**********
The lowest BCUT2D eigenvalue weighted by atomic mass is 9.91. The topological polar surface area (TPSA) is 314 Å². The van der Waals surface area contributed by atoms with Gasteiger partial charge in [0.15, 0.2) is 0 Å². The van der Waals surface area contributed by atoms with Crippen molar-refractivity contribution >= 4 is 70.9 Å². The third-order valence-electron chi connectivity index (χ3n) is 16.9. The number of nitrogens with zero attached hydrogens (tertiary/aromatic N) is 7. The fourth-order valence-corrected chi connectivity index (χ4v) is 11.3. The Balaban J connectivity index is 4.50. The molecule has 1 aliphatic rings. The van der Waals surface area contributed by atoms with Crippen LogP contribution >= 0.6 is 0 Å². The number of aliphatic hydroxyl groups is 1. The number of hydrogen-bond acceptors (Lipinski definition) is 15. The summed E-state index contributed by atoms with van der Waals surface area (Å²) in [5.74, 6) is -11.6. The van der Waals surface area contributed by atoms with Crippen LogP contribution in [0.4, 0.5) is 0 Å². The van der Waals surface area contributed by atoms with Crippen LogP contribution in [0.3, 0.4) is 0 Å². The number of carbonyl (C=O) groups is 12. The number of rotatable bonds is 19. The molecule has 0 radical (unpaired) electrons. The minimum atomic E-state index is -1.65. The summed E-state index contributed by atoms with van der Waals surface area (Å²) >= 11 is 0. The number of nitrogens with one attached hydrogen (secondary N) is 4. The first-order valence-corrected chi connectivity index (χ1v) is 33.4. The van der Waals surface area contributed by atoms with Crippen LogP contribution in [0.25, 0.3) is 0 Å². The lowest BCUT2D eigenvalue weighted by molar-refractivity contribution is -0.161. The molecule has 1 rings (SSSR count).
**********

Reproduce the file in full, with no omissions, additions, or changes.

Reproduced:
The lowest BCUT2D eigenvalue weighted by atomic mass is 9.91. The topological polar surface area (TPSA) is 314 Å². The van der Waals surface area contributed by atoms with Gasteiger partial charge in [0.15, 0.2) is 0 Å². The van der Waals surface area contributed by atoms with Crippen molar-refractivity contribution >= 4 is 70.9 Å². The third-order valence-electron chi connectivity index (χ3n) is 16.9. The number of nitrogens with zero attached hydrogens (tertiary/aromatic N) is 7. The fourth-order valence-corrected chi connectivity index (χ4v) is 11.3. The Balaban J connectivity index is 4.50. The molecule has 1 aliphatic rings. The van der Waals surface area contributed by atoms with Crippen LogP contribution >= 0.6 is 0 Å². The number of aliphatic hydroxyl groups is 1. The number of hydrogen-bond acceptors (Lipinski definition) is 15. The summed E-state index contributed by atoms with van der Waals surface area (Å²) in [5.74, 6) is -11.6. The van der Waals surface area contributed by atoms with Crippen LogP contribution in [0.4, 0.5) is 0 Å². The van der Waals surface area contributed by atoms with Crippen LogP contribution in [0.3, 0.4) is 0 Å². The number of carbonyl (C=O) groups is 12. The number of rotatable bonds is 19. The molecule has 0 radical (unpaired) electrons. The minimum atomic E-state index is -1.65. The summed E-state index contributed by atoms with van der Waals surface area (Å²) >= 11 is 0. The number of nitrogens with one attached hydrogen (secondary N) is 4. The first-order valence-corrected chi connectivity index (χ1v) is 33.4. The van der Waals surface area contributed by atoms with Crippen LogP contribution in [0.25, 0.3) is 0 Å². The lowest BCUT2D eigenvalue weighted by molar-refractivity contribution is -0.161. The molecule has 1 rings (SSSR count).